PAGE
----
Estimates of Patient Life-expectancy: Addressing Unrealistically Optimistic Estimates
There is plenty of evidence that we physicians, as a group, tend to paint unrealistically optimistic estimates of our patients’ life expectancy, for a number of reasons. In January 2012, JAMA published a review article titled “Prognostic Indices for Older Adults” that addresses this tendency and helps healthcare providers determine and stratify mortality risk. Lindsey Yourman, MD, the lead author of this important piece, is currently in her PGY1 year at Scripps Mercy Internal Medicine Residency Program. Yes, Dr. Yourman and her colleagues did this work while she was still in medical school! The paper is linked to a nifty interactive website called ePrognosis.org, and is a valuable tool for clinicians trying to determine realistic expectations for our patients and their families. And Dr. Yourman has kindly agreed to take time out from her busy intern year (albeit not as busy as most of us recall) to present on her work and demonstrate the ePrognosis tool at SDCMS’ Bioethics Commission meeting on July 25 from 6 p.m. to 8 p.m.
Dr. Yourman has always had an interest in geriatric medicine and plans to make this her career path. During her clinical years in medical school at UCSF, Lindsey observed firsthand how difficult it was to determine patients’ life expectancies, and also observed the suffering that sometimes resulted from decisions made on the basis of poor prognostication — and inadequate understanding on the part of patients and clinicians alike as far as expectations for survival and recovery. Dr. Yourman believed that people often opted for invasive and aggressive attempts at life prolongation based on inaccurate or overly optimistic prognostication on the part of their physicians. She searched the literature and found that there was a dearth of readily available tools to help determine prognosis in the geriatric population at large, although, with laborious research, certain patient scenarios (like some cancer patients) could yield reasonable estimates of mortality.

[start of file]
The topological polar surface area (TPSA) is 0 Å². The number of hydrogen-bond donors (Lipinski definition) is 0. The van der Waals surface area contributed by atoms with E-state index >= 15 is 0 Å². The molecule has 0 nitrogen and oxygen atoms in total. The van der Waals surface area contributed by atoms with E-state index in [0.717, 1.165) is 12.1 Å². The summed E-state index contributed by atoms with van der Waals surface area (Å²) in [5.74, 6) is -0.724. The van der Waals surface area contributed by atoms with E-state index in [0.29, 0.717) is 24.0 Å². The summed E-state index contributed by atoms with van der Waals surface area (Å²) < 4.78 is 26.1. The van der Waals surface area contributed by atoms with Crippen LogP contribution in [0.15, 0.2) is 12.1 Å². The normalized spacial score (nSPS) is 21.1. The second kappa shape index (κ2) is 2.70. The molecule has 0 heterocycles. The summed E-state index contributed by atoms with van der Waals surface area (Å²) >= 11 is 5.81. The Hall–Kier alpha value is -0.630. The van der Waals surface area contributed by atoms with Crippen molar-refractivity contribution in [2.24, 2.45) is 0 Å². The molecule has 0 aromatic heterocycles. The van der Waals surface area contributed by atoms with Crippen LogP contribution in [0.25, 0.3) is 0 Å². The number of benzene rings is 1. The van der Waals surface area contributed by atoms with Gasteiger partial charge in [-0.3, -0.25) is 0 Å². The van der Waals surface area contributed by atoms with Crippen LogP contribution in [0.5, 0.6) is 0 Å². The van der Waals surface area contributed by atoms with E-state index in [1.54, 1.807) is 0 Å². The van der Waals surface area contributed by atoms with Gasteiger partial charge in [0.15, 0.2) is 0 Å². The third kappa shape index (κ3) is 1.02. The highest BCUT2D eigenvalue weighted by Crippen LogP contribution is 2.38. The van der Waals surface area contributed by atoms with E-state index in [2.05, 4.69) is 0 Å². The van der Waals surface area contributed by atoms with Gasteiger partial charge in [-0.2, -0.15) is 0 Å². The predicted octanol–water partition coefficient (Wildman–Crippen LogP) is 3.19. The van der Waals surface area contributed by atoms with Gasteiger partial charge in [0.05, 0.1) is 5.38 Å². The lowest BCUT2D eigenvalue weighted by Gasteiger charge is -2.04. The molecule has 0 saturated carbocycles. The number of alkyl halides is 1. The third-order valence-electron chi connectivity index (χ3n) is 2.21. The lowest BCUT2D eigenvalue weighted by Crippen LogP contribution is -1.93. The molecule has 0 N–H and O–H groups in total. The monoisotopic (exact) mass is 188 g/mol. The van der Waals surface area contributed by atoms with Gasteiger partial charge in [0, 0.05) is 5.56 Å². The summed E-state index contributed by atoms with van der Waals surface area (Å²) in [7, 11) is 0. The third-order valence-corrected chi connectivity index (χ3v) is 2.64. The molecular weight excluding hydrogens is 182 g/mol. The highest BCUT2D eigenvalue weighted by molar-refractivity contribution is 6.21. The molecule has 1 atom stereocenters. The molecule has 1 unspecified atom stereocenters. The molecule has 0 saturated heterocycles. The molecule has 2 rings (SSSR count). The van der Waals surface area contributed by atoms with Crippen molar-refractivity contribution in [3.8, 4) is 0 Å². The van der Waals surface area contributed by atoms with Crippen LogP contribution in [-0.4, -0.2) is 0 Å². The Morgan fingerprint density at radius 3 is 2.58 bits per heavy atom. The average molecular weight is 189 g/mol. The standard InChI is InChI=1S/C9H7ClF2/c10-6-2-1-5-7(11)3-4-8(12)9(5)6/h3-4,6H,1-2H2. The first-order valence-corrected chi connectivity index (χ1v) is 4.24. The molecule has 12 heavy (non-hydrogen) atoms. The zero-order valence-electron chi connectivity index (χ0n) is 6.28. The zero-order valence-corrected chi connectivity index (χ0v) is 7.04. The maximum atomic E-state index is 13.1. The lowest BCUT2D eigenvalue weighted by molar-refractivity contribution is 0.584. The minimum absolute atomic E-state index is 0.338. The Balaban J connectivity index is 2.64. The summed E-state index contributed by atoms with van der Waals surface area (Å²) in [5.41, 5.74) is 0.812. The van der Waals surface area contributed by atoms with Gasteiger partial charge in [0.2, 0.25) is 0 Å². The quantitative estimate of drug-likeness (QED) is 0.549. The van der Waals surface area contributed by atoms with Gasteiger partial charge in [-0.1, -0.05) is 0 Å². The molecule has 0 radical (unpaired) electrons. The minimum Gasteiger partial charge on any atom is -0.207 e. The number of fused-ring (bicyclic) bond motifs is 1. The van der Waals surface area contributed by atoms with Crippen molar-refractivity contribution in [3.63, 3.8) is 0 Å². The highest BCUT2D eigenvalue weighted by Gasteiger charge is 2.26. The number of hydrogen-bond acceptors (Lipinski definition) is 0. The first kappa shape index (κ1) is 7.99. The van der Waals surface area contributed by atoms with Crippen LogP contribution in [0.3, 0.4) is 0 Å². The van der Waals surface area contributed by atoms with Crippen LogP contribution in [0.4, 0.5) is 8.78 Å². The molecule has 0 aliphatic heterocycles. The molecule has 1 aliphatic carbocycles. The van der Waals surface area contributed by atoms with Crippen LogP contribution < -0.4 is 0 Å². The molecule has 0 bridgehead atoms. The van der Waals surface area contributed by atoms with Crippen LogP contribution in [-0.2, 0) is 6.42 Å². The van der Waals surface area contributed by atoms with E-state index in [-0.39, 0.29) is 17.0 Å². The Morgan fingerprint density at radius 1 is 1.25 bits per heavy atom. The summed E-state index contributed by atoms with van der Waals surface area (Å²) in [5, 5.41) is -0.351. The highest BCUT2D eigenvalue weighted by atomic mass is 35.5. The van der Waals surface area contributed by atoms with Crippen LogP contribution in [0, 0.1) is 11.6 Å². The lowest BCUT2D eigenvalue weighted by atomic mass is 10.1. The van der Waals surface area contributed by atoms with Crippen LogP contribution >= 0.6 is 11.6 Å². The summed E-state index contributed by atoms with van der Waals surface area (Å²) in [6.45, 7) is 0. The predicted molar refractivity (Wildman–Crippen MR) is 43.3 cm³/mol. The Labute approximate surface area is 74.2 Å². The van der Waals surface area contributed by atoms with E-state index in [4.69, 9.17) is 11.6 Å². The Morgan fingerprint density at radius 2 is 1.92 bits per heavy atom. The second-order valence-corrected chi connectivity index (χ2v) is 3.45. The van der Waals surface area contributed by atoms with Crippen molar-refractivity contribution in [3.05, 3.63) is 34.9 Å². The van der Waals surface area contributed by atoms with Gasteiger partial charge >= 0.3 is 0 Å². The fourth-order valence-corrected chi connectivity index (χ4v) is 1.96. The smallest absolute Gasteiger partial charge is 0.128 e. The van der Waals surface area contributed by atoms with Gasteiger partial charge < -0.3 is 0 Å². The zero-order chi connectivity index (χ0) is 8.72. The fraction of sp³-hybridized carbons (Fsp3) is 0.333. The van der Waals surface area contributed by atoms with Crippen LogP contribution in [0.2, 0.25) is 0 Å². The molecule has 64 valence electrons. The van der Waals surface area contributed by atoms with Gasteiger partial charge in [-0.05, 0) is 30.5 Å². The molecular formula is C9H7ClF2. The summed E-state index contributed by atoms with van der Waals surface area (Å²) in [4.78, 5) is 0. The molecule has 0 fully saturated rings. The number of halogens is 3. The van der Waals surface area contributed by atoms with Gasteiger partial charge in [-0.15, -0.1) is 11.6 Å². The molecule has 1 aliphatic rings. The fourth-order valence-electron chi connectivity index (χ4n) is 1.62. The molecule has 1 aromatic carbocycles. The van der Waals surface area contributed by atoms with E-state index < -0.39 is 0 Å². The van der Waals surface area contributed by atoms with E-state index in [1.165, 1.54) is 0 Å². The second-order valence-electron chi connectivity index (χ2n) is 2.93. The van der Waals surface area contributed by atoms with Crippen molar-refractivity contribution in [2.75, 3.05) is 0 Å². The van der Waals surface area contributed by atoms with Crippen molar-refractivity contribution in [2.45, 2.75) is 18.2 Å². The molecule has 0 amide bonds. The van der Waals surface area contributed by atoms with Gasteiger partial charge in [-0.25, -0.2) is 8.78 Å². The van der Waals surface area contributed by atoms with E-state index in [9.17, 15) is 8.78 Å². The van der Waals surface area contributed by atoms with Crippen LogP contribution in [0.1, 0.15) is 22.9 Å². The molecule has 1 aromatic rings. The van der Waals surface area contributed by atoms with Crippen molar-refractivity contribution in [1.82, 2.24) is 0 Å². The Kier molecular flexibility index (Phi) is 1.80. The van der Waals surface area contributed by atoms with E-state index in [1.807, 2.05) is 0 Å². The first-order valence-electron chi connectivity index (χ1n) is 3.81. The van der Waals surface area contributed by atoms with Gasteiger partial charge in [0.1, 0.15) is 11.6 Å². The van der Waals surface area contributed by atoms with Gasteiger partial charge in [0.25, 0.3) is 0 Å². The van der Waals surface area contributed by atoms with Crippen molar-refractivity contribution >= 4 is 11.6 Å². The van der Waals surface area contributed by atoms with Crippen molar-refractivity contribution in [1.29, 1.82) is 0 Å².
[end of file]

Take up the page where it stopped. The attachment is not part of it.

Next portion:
Dr. Yourman decided that she wanted to make a difference and approached some of her mentors, including Drs. Alex Smith and Eric Widera, about working on a user-friendly, interactive system that healthcare professionals could access to assist them in informing their patients and families about what to expect. She took an academic year off to work on this project, consolidating multiple studies of hospitalized, skilled nursing facility, and community-dwelling elders into an interactive, Internet-based tool with dropdown menus that can be individualized to specific patients and provide a range of expected mortality over various timeframes — and that is how ePrognosis came into existence.
In addition to the JAMA article from January 2012, that same month Dr. Yourman was published in the Journal of the American Geriatrics Society (JAGS); this ethnogeriatrics piece — titled “Quality of Life in Late-Life Disability: ‘I Don't Feel Bitter Because I Am in a Wheelchair’” — was derived in part from her work as project manager for interviewing older adults on their feelings about prognosis. This work has also given Lindsey a rich perspective on the attitudes of frail elders on their final phase of life.
At the July 25 Bioethics Commission meeting, Dr. Yourman will provide a real-time demonstration of the use of ePrognosis by presenting a case study; then she will discuss ethical issues surrounding discussion of prognosis, including autonomy and nonmaleficence, with attendees. Topics of advance care planning, including advance healthcare directives and POLST (Physicians’ Orders for Life Sustaining Treatment) in the context of realistic expectations and a reasonable estimate of prognosis, will be part of the relevant discussion. The Bioethics Commission of SDCMS, chaired by Mits Tomita, MD, and Paula Goodman-Crews, meets quarterly at SDCMS, and visitors are welcome. Please plan to join what will prove to be a lively discussion on July 25 from 6 p.m. to 8 p.m. Please RSVP to Kyle Lewis at KLewis@SDCMS.org if you would like to attend.